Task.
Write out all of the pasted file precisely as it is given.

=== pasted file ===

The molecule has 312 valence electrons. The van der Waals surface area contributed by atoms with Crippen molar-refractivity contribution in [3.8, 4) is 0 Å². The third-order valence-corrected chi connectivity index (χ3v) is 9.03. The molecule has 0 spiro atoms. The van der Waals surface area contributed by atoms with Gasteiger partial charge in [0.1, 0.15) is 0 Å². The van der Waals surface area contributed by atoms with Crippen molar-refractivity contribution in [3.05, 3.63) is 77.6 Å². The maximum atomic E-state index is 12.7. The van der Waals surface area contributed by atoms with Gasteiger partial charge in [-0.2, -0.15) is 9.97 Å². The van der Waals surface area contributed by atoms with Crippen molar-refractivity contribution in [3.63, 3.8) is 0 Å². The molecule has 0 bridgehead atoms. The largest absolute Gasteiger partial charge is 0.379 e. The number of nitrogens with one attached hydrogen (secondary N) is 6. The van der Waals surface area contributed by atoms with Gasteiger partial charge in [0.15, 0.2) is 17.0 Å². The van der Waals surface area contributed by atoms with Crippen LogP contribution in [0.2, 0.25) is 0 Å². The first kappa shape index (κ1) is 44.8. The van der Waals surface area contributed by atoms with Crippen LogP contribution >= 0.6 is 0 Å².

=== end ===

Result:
The molecule has 312 valence electrons. The van der Waals surface area contributed by atoms with Crippen molar-refractivity contribution in [3.8, 4) is 0 Å². The third-order valence-corrected chi connectivity index (χ3v) is 9.03. The molecule has 0 spiro atoms. The van der Waals surface area contributed by atoms with Gasteiger partial charge in [0.1, 0.15) is 0 Å². The van der Waals surface area contributed by atoms with Crippen molar-refractivity contribution in [3.05, 3.63) is 77.6 Å². The maximum atomic E-state index is 12.7. The van der Waals surface area contributed by atoms with Gasteiger partial charge in [-0.2, -0.15) is 9.97 Å². The van der Waals surface area contributed by atoms with Crippen molar-refractivity contribution in [3.63, 3.8) is 0 Å². The molecule has 0 bridgehead atoms. The largest absolute Gasteiger partial charge is 0.379 e. The number of nitrogens with one attached hydrogen (secondary N) is 6. The van der Waals surface area contributed by atoms with Gasteiger partial charge in [0.15, 0.2) is 17.0 Å². The van der Waals surface area contributed by atoms with Crippen LogP contribution in [0.2, 0.25) is 0 Å². The first kappa shape index (κ1) is 44.8. The van der Waals surface area contributed by atoms with Crippen LogP contribution >= 0.6 is 0 Å².